jstest /dev/input/js0
QtSixA is installed using "checkinstall". It also requires a number of dependencies. Run the following commands:
	sudo apt-get install checkinstall
	sudo apt-get install bluez-utils bluez-compat bluez-hcidump
	sudo apt-get install libusb-dev  libbluetooth-dev joystick
Once all installations are complete, run the command hciconfig. Something like this should appear, but if not, you have an unsupported bluetooth dongle.
	pi@raspberrypi ~ $ hciconfig
	hci0: Type: BR/EDR Bus: USB
	 BD Address: 00:1F:81:00:06:20 ACL MTU: 1021:4 SCO MTU: 180:1
	UP RUNNING PSCAN
	RX bytes:1260 acl:0 sco:0 events:46 errors:0
	TX bytes:452 acl:0 sco:0 commands:45 errors:0
I found a bug in QtSixA, where disconnecting a connected controller would cause a hang. I fixed the bug, and the corrected source code can be downloaded here. uzzors2k - QtSixA.zip Create a new directory, and extract the above files into it. Enter the directory, and run the commands:
	make
	sudo mkdir -p /var/lib/sixad/profiles
	sudo checkinstall
A controller must be paired before use, and it MUST be a genuine controller. Chinese rip-offs do not work, for some reason. Connect with a USB cable, and run "sudo ./sixpair" If pairing is successful, then the bluetooth master address should be changed to that of the PS3 controller.
	Current Bluetooth master: 00:00:00:00:00:00
	Setting master bd_addr to: 00:1F:81:00:06:20
Now to test everything, launch temporary a sixad daemon.
	sudo sixad --start
Then press the "PS" button on the controller, and if everything works the controller should vibrate. To turn off the controller, press and hold the PS button for 12 seconds. To start the controller service automatically when booting the raspberry pi, run these commands:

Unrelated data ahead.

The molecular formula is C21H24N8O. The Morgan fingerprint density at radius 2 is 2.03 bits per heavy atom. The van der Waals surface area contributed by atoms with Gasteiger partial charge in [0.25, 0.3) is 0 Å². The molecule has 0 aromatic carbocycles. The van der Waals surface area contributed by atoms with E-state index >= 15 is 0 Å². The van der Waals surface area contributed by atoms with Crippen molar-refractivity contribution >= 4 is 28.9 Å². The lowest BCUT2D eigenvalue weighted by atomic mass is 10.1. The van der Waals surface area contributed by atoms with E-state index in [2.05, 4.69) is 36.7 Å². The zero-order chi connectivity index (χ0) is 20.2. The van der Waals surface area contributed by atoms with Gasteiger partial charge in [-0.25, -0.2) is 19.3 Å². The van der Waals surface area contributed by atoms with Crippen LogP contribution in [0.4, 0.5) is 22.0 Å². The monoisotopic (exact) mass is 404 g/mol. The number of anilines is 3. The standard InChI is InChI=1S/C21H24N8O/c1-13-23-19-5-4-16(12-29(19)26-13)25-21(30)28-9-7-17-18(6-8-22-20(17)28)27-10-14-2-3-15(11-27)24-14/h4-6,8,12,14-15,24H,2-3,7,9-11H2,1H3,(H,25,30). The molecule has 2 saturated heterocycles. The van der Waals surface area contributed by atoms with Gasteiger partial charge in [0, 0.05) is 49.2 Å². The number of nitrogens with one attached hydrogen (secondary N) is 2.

sudo update-rc.d sixad defaults
	reboot
After doing this it should simply be a matter of pressing the PS button whenever you want to use the controller. If a paired controller doesn't connect at start, run "hcitool dev". If no devices show up, then the bluetooth module failed to initialize. Need to reboot in that case.

Ethernet Communication and Servo Control

Servos are controlled using a Adafruit 16-Channel PWM/Servo HAT for Raspberry Pi. I wrote a number of scripts in Python for reading joystick signals from /dev/input/js0, receiving packets from the tether, and translating these to servo control signals. All of the code I used is hosted on github, under the project raspberrypi-openrov. I send TCP packets containing strings between the tether and ROV. These strings are in a set format, and interpreted by the ROV to control it's own outputs. The way I mapped the PS3 controller to the data in the packets is arbitrary, and can be configured to match most controllers. I've included code for a Nintendo Wii based controller also.

X defined as forward direction, Y as 90 degrees to this on the same plane, and Z as Upwards direction. Each field below can be separated by a semicolon ';' when chained together in a single string/packet. Packets start with a '<' character and end with a '>' character.
	SET_VIDEO_RECORD:<0-1>
	SET_LIGHT:<0 to 512>

	ROTATE_ROV_YAW:<-512 to 512>

	TRANSLATE_ROV_X:<-512 to 512>
	TRANSLATE_ROV_Y:<-512 to 512>
	TRANSLATE_ROV_Z:<-512 to 512>

	ROTATE_CAMERA_YAW:<-512 to 512>
	ROTATE_CAMERA_PITCH:<-512 to 512>

	SYSTEM_SHUTDOWN:<0-1>

Closing thoughts

After testing the ROV at my cabin, I discovered numerous points of improvement.
My user experience was:
I hope to revisit this project and improve upon these points for next time!

Similar projects and references:

OpenROV



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Disclaimer: I do not take responsibility for any injury, death, hurt ego, or other forms of personal damage which may result from recreating these experiments. Projects are merely presented as a source of inspiration, and should only be conducted by responsible individuals, or under the supervision of responsible individuals. It is your own life, so proceed at your own risk! All projects are for noncommercial use only.